In todays fast moving generation, output is of importance. Each human development has been made to improve our ability to deliver results in the most productive manner conceivable. We try to produce maximal output with minimal input. The saying hard work gets ahead, has become a clich?, but it is true to some extent. However, simply working hard does not ensure success in the long-run. Smart work has become fundamental to guarantee achievement, no individual cares about how you get the work done, they simply want results. While hard work teaches you to be smart, smart work is more beneficial in the long-run because smart work helps you reach the optimum level of production, through smart work your objectives can be achieved quicker, it saves time and makes you more organized.
Smart work keeps a fine line between the two extremes of wasteful idleness and tireless hard work to be more productive. Abraham Lincoln once said, If I had six hours to cut down a tree, Id spend the first four sharpening the saw (Admin, 2015). You can work hard and put in the hours, but the change happens when you aim to perfect your skills beforehand. Smart workers prepare the job ahead, they aim for today, while hard workers aim for success tomorrow. Another quote found on The Lifestyle Compound states that It is not how hard you work but how much you get done (Landsberg, 2014). Both hard workers and smart workers are working towards the same goal, the only difference is that the smart worker does it faster and reaches the optimum level of production in the process. In doing smart work the knowledge, assets, and skills required have been used more effectively.
Unlike hard work, smart work allows you to accomplish your goals faster. Research demonstrates that most manageable improvement exercises are those whose objectives are connected to accomplishing that goal (Industry Forum Contributors). Smart workers set small improvements now and their outcomes start instantly, building over time. This is outlined in a quote by Mark Twain, Continuous improvement is better than delayed perfection (Industry Forum Contributors). If you delay starting a goal until you structure a total and impeccable plan, the odds are you will lose center and never execute any improvement whatsoever. Striving for perfection will only delay your completion (Kane, 2018). Furthermore, Bill Gates said that he would choose a lazy person to do a difficult job because a lazy person would find an easy way to do it (Burn-Callander, 2018). Hard work is not always necessary, smart workers find simpler ways to do the same task, they optimize the process and make it more efficient. Hard workers plan for the future, delaying until perfection, smart workers implement plans for now, allowing them to attain their goals faster. Hard workers have a vision; smart workers make it a reality.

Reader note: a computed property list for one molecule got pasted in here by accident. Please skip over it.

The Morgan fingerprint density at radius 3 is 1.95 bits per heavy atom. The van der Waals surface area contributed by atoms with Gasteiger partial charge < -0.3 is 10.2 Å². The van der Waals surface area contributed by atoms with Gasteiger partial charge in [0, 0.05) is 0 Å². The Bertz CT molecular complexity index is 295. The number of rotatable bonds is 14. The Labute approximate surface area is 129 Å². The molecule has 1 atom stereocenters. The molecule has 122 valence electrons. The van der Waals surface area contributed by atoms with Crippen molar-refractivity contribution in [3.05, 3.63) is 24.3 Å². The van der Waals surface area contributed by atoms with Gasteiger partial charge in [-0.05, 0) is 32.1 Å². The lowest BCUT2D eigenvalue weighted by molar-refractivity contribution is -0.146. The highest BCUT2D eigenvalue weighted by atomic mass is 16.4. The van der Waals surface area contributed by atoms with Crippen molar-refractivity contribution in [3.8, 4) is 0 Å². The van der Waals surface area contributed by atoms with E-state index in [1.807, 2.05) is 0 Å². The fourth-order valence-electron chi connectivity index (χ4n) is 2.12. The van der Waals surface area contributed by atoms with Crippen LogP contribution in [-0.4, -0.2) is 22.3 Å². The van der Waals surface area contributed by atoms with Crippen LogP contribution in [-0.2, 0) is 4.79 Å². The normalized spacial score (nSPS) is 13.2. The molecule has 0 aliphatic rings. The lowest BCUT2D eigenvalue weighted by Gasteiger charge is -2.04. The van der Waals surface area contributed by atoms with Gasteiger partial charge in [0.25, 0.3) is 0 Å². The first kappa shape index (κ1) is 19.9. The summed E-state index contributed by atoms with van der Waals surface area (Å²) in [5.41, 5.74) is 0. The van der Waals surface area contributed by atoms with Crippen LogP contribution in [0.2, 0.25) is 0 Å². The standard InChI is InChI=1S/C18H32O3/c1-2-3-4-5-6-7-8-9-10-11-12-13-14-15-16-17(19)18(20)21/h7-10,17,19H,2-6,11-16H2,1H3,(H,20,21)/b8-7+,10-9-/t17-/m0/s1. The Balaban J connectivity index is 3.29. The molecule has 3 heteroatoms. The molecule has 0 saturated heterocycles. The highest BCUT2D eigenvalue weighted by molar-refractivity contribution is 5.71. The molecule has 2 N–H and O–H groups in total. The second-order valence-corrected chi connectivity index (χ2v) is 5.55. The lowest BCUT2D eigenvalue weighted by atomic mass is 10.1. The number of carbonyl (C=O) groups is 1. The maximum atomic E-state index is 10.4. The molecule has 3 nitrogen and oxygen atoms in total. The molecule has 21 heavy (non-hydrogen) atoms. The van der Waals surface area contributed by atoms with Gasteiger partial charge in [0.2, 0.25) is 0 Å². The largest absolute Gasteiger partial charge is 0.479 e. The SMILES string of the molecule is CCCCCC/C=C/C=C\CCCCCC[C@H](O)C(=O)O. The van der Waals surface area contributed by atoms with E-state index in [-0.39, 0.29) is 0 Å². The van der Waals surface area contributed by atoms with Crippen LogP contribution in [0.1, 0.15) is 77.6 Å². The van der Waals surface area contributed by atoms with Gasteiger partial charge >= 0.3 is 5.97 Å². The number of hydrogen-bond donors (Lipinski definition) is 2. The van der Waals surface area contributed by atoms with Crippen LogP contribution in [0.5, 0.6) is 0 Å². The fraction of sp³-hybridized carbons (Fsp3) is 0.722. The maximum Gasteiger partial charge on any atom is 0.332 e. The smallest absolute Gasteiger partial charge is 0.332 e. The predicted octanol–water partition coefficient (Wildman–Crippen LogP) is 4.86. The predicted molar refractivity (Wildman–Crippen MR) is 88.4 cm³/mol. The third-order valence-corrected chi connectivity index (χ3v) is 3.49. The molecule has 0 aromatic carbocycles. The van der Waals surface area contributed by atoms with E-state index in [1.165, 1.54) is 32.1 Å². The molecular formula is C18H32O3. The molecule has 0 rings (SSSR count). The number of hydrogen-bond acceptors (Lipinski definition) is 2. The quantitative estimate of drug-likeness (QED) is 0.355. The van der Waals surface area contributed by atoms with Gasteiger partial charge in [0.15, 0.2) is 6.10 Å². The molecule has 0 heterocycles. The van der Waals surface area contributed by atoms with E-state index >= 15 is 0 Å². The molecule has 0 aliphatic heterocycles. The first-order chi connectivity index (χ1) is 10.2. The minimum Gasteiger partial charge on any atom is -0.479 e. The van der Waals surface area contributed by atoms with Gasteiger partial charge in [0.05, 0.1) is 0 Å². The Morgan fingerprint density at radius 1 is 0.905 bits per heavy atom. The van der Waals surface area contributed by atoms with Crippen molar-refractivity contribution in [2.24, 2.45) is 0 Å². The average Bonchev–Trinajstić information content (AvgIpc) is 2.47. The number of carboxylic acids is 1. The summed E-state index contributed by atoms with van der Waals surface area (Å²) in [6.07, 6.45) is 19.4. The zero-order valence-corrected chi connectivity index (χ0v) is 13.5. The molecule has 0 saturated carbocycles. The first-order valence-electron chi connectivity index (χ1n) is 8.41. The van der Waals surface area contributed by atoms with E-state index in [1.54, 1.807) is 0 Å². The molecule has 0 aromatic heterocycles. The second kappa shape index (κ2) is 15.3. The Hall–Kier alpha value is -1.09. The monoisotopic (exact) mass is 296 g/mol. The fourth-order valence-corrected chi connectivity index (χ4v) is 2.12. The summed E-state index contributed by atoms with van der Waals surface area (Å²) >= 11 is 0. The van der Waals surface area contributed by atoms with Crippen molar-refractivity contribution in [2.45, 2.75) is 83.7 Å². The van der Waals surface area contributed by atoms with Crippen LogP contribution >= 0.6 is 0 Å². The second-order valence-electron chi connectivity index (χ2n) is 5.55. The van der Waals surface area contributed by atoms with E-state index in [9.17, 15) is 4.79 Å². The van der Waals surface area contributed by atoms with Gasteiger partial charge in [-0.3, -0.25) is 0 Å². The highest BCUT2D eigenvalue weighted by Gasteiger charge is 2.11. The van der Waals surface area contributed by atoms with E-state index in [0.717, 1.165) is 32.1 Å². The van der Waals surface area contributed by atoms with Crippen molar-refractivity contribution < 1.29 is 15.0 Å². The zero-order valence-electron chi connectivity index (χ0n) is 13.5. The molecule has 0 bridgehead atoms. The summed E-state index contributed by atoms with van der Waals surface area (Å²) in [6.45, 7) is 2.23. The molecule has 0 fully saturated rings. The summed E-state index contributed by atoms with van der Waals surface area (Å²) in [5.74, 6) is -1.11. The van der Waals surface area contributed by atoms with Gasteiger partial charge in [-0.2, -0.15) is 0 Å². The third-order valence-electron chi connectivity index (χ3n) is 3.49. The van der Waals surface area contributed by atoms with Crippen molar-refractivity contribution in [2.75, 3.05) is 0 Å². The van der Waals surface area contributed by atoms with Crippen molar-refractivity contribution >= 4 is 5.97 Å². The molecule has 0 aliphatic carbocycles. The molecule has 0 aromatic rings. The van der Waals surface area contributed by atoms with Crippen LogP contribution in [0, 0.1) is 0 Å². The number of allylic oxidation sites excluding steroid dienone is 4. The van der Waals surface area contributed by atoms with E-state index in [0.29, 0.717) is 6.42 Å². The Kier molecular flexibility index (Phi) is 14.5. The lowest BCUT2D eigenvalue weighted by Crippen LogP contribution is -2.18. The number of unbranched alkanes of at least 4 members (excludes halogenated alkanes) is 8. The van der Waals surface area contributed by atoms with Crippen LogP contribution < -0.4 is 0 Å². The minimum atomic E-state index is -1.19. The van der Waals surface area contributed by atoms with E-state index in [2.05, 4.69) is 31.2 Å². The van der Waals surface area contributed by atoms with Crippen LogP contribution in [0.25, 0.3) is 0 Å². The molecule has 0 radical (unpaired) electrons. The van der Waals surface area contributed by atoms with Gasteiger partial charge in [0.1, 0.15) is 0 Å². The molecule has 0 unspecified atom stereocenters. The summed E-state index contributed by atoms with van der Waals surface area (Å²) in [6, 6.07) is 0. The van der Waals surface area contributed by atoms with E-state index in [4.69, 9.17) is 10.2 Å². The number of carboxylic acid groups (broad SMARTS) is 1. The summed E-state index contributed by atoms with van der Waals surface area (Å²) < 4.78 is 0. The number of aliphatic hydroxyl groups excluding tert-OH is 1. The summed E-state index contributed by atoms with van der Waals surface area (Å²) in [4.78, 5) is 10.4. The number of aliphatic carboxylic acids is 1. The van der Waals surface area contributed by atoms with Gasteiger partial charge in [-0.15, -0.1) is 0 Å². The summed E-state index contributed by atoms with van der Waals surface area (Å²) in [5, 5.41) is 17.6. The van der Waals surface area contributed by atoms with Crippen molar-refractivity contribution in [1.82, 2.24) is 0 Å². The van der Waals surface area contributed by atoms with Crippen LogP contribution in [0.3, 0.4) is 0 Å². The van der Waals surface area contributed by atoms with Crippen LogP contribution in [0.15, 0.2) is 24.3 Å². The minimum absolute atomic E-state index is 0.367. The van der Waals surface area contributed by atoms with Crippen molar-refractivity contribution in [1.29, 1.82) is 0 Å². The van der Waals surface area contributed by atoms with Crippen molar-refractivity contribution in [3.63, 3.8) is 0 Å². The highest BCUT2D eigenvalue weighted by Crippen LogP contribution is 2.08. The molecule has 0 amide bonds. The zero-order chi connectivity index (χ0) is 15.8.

There is a fine line between smart work and hard work. Hard work can easily be diverged towards smart work. Research shows that working smartly consumes less time, lowers mental stress, and gets work done quicker (TT Bureau, 2018) . Doing smart work enables you to spare time for other tasks. When you only have 24 hours a day, you need to begin working smart to get the maximum value for your time and exertion. Working hard delivers results, yet working smartly gives you top outcomes in less time. Working hard takes excessive time and is exhausting, as after a considerable amount of work, you are left with no energy to do other tasks. Furthermore, smart work make you more organized as you make plans for today and do not wait for results in time. Life is brimming with opportunities, keen individuals can distinguish them rapidly and harvest achievement applying heart and soul, sparing time for later.
Working smart might be crucial, yet it is only part of the equation. No effective business visionary or official will disclose to you that it is a substitute for applying greatest exertion, working hard and smart go hand in hand. If you incorporate your hard work into smart work it will be of more benefit as it allows you to achieve your objective more efficiently, faster, and conclusively spares time. As HuffPost stated, Work hard in making smart choices but be smart to put that hard work to use (Khan, 2016). Make mistakes, however be intelligent enough to learn from them. Work smarter, not harder. As Matshona Dhliwayo once said, The early bird gets the first worm, but the wisest bird gets the fastest one (Quotation Explorer).